The beauty is Carter’s book is his ability to take us back into time to see what it was like to be a gay man or lesbian woman in New York City at a time when harassment, imprisonment, discrimination and acts of violence occurred regularly.  The incidents that take place in the book prior to the riots are ugly and shocking but reveal the true nature of the officers who patrolled the streets and the unfavorable light in which homosexuals were placed.  Carter also introduces us to the major characters in the book, some of whom are still alive today and serve as a part of the past which we should not forget.  The youth of today will not recognize their names but to an older generation of activists, the names of Harry Hay, Dick Leitsch, Randy Wicker, Frank Kameny and Martha Shelley are among the pioneers of an exceptional movement.   Their efforts and visions paved the way for the rise of  organizations that would play a central role such as the Mattachine Society, Homosexual League of New York, Gay Liberation Front and Gay Activists Alliance.

Sadly, many of the pioneers of the movement are no longer with us. The emergence of HIV and AIDS resulted in the deaths of thousands of gay men.  The gay cancer as it was known initially, claimed lives unrelentingly before Washington finally addressed the growing crisis. The epidemic served as one more major obstacle to be overcome by the LGBT community in their quest for equality.   The advancement of LGBT people today is a testament to the hard work and tireless efforts of thousands of men and women who risked their lives in the name of freedom.  Their struggle continues and as they continue to make strides and face uphill struggles, the events of Stonewall will remain fresh in the mind as a reminder of the power of resistance. Further, the events of those nights force us to examine our own actions and beliefs towards those who are different.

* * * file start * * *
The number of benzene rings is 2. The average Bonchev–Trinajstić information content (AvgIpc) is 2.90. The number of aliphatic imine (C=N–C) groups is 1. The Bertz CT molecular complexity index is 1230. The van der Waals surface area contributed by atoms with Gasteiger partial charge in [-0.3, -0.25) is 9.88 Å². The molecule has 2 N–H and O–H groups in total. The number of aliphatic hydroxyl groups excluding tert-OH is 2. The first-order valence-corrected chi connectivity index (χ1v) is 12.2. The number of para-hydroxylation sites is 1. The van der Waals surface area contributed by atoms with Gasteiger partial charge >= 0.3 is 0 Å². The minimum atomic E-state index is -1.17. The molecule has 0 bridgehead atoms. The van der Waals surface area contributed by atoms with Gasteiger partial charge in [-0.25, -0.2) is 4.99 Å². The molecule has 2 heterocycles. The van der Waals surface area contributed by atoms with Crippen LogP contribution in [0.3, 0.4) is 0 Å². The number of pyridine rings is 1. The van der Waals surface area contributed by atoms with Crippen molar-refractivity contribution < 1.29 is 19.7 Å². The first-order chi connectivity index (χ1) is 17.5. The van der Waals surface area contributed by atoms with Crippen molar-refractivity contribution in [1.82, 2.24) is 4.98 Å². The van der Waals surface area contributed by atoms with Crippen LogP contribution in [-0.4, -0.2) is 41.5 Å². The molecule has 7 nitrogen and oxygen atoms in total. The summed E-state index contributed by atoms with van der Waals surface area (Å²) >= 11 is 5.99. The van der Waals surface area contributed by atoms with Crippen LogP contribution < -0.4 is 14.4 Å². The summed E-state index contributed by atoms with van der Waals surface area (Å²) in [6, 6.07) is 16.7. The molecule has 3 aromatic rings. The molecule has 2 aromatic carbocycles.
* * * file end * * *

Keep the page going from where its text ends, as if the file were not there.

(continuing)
The village of today in New York City is a stronghold for the LGBT community.  For those who visit, it is to be understood that it is their haven and you are a visitor.  Their lifestyles are sometimes unconventional and in some cases shocking and in others, flamboyant.  But they do not ask for approval, only respect and understanding.  And if we are to forget that, then we run the risk of seeing the events of Stonewall replayed before our eyes.  This book is a good place to start for anyone seeking to understand the beginnings of the gay rights movement in New York City.

ISBN-10: 0312200250
ISBN-13: 978-0312200251

 

LGBT